Let’s just get straight to the facts. Politico’s Adam Learner reports that Nebraska lawmakers are busy passing a law that would “allow military spouses to avoid residency requirements in applying for concealed-carry permits for firearms.” Currently, military personnel stationed in Nebraska may apply for a permit without waiting the standard 180 days to establish residency in the state, as mandated by Nebraska state law. State Senator Paul Schumacher has offered an amendment that would allow persons receiving spousal benefits from the Department of Defense to apply for those permits without being residents as well . . .
Reader SACorey writes:
Speculation about the upcoming U.S. Army pistol evaluations and Beretta’s new M9A3 abounds. The Army says they want a new modular handgun to replace the venerable 9mm Beretta, but if history is any indication, the guidelines put forth for the evaluation process are meaningless. All the murky visions in everyone’s crystal balls that seem to be pointing toward candidates like the FNX-45, S&W M&P, and GLOCKs will prove to be unfounded . . .
Despite rumors to the contrary, Beretta told me that the Army/DoD absolutely is reviewing Beretta’s ECP, or Engineering Change Proposal, for the M9 service pistol. The hope is that the M9A3 comes close enough to hitting the requirements proposed in the competition for a new MHS, or Modular Handgun System, that the Army and Air Force forgo the project and just stick with the M9 platform. Indeed, the M9A3 does meet ~86% of the MHS targets, and sticking with it would mean saving hundreds of millions of dollars. Here’s a 1-pager on the M9A3, and above is video of the press conference Beretta held at SHOT Show. They also discussed how this is the 100th anniversary of Beretta’s first semi-automatic handgun, the Model 1915 seen after the jump, as well as the 30th anniversary of the M9 becoming the official sidearm of U.S. armed forces. Photos follow. . .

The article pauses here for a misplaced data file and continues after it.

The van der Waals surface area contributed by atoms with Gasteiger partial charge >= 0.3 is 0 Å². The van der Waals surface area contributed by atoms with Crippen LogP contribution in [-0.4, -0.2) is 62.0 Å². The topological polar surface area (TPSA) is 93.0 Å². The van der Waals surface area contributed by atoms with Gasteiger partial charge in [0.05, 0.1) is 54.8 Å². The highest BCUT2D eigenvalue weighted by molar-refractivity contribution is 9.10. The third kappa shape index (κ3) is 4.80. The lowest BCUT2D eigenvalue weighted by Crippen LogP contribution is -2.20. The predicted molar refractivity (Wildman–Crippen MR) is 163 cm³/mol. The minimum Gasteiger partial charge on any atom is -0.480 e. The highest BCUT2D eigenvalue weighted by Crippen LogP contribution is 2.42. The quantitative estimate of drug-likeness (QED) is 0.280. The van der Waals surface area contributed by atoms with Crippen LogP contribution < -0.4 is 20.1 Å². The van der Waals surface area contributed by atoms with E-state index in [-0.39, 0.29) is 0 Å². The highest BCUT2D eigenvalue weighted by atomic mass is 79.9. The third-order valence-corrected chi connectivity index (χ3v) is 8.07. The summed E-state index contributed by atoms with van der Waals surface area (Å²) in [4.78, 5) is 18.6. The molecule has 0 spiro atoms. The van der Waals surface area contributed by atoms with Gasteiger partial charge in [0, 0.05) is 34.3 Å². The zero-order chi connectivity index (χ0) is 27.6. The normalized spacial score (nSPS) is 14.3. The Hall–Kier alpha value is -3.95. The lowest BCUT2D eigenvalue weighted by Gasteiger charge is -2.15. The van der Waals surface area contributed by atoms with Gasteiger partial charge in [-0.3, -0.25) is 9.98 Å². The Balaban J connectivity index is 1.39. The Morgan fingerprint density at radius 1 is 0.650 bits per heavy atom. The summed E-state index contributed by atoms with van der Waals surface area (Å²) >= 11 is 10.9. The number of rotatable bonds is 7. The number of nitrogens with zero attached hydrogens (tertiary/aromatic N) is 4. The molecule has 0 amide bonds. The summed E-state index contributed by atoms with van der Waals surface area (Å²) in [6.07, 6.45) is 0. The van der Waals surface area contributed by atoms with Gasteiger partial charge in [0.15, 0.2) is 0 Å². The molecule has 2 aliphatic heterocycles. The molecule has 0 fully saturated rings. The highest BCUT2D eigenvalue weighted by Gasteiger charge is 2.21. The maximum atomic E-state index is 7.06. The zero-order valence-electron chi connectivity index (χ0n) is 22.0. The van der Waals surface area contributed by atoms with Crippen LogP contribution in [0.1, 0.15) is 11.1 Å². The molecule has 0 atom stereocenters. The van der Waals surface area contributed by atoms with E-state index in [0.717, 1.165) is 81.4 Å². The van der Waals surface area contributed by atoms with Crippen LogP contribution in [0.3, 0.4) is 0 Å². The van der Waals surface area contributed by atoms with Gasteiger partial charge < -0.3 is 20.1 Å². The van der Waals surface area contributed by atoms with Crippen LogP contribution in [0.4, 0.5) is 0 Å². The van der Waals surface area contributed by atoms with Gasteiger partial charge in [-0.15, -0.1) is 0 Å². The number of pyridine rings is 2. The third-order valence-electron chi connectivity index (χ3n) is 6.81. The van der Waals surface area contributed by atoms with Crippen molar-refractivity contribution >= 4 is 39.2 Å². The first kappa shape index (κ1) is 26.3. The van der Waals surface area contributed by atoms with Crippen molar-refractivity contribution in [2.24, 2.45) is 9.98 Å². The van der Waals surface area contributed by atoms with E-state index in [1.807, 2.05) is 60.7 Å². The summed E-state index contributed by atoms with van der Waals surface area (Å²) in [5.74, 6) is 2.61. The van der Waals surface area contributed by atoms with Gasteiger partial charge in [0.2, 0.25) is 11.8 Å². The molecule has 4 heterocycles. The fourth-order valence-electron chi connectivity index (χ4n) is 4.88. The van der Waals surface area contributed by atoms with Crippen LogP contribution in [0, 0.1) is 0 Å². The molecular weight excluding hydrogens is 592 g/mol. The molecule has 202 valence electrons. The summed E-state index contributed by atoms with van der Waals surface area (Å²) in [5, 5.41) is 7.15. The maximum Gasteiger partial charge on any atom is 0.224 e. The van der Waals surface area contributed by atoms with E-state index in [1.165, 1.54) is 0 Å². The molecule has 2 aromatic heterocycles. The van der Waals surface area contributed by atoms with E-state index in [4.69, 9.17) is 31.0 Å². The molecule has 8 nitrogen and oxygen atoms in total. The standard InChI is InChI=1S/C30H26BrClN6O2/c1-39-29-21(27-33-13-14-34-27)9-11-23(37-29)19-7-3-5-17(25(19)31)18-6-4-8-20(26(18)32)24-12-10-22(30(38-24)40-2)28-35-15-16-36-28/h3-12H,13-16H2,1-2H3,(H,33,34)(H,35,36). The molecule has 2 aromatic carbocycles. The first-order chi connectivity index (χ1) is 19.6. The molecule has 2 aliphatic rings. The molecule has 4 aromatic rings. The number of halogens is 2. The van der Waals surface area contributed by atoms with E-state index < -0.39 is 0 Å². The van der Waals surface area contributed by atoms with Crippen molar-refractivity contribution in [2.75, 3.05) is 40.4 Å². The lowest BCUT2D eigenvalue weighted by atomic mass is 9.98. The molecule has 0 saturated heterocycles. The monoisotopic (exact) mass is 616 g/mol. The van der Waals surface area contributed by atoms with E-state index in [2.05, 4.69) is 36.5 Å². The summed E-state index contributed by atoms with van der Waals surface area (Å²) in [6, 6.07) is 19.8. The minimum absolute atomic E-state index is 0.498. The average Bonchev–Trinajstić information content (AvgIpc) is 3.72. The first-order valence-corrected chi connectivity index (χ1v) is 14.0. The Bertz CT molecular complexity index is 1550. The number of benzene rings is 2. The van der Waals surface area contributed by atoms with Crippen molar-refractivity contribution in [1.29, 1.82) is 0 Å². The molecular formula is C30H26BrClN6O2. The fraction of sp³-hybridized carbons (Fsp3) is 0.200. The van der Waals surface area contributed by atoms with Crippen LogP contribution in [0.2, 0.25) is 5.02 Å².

Everyone and their brother is making an MP5 replacement these days. SIG SAUER has the MPX, AAC has the Honey Badger, and now LWRC is throwing their own special sauce onto something they are calling the SMG-45. The compact submachine gun uses almost 100% ambidextrous controls (the non-reciprocating charging handle is still left side only for now), existing UMP magazines, and a nifty piston delayed operating system to cycle the gun. There’s also a folding stock to make it even more compact. As for civilian availability . . .
The media has revealed the identity of the Navy SEAL who shot terrorist Osama Bin Laden ahead of tonight’s exclusive Fox News interview with the shooter. Senior Chief Petty Officer Rob O’Neill is the SEAL who done did it. Equally unsurprising as the timing of the reveal: The Daily Mail reports that O’Neill has become persona non grata amongst his former SEAL cohorts . . .
The U.S. military has been thinking about trading up from their hodgepodge of 1980s era handguns to something a little more modern and modular. At the moment there is an array of different guns in service, from the Beretta 92FS to the SIG SAUER Mk25 to the venerable Colt 1911 and compact versions for the criminal investigation units. Simplifying their arsenal and ensuring interoperability even across branches of service would make acquisition, maintenance, personalization, and even sharing ammunition in combat far easier than today. The Modular Handgun System competition aims to do just that, and SIG SAUER just started showing off their entry in the competition at AUSA this week . . .